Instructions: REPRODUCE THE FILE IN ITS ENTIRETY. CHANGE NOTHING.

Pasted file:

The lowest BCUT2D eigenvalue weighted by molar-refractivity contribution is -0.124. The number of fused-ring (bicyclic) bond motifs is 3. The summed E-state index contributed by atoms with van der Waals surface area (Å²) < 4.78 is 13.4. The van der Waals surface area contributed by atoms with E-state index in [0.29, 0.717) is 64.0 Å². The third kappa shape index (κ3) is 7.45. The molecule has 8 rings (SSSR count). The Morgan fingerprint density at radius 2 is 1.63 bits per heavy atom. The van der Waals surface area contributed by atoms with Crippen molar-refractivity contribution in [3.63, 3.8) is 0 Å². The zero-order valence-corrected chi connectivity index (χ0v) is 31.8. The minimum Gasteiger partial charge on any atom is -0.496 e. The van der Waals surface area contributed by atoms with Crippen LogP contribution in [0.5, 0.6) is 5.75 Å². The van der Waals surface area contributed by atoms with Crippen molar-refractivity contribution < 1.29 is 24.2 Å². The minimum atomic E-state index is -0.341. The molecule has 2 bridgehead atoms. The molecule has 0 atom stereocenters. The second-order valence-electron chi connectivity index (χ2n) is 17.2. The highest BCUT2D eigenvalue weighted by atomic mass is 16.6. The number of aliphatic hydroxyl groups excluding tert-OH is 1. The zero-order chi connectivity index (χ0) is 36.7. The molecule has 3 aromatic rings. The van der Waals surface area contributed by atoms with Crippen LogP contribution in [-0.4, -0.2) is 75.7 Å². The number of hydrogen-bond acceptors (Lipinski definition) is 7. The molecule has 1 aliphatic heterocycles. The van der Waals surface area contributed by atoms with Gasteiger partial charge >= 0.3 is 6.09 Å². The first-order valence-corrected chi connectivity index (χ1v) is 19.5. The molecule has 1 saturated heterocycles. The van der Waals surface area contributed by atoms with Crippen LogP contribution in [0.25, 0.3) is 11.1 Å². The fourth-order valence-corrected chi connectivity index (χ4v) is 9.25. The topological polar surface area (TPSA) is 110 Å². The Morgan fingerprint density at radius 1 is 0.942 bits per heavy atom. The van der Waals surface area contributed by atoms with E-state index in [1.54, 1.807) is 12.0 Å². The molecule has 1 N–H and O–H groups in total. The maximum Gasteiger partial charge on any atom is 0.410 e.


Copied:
The lowest BCUT2D eigenvalue weighted by molar-refractivity contribution is -0.124. The number of fused-ring (bicyclic) bond motifs is 3. The summed E-state index contributed by atoms with van der Waals surface area (Å²) < 4.78 is 13.4. The van der Waals surface area contributed by atoms with E-state index in [0.29, 0.717) is 64.0 Å². The third kappa shape index (κ3) is 7.45. The molecule has 8 rings (SSSR count). The Morgan fingerprint density at radius 2 is 1.63 bits per heavy atom. The van der Waals surface area contributed by atoms with Crippen molar-refractivity contribution in [3.63, 3.8) is 0 Å². The zero-order valence-corrected chi connectivity index (χ0v) is 31.8. The minimum Gasteiger partial charge on any atom is -0.496 e. The van der Waals surface area contributed by atoms with Crippen LogP contribution in [0.5, 0.6) is 5.75 Å². The van der Waals surface area contributed by atoms with Crippen molar-refractivity contribution < 1.29 is 24.2 Å². The minimum atomic E-state index is -0.341. The molecule has 2 bridgehead atoms. The molecule has 0 atom stereocenters. The second-order valence-electron chi connectivity index (χ2n) is 17.2. The highest BCUT2D eigenvalue weighted by atomic mass is 16.6. The number of aliphatic hydroxyl groups excluding tert-OH is 1. The zero-order chi connectivity index (χ0) is 36.7. The molecule has 3 aromatic rings. The van der Waals surface area contributed by atoms with Crippen LogP contribution in [-0.4, -0.2) is 75.7 Å². The number of hydrogen-bond acceptors (Lipinski definition) is 7. The molecule has 1 aliphatic heterocycles. The van der Waals surface area contributed by atoms with Gasteiger partial charge >= 0.3 is 6.09 Å². The first-order valence-corrected chi connectivity index (χ1v) is 19.5. The molecule has 1 saturated heterocycles. The van der Waals surface area contributed by atoms with Crippen LogP contribution in [0.25, 0.3) is 11.1 Å². The fourth-order valence-corrected chi connectivity index (χ4v) is 9.25. The topological polar surface area (TPSA) is 110 Å². The Morgan fingerprint density at radius 1 is 0.942 bits per heavy atom. The van der Waals surface area contributed by atoms with E-state index in [1.54, 1.807) is 12.0 Å². The molecule has 1 N–H and O–H groups in total. The maximum Gasteiger partial charge on any atom is 0.410 e.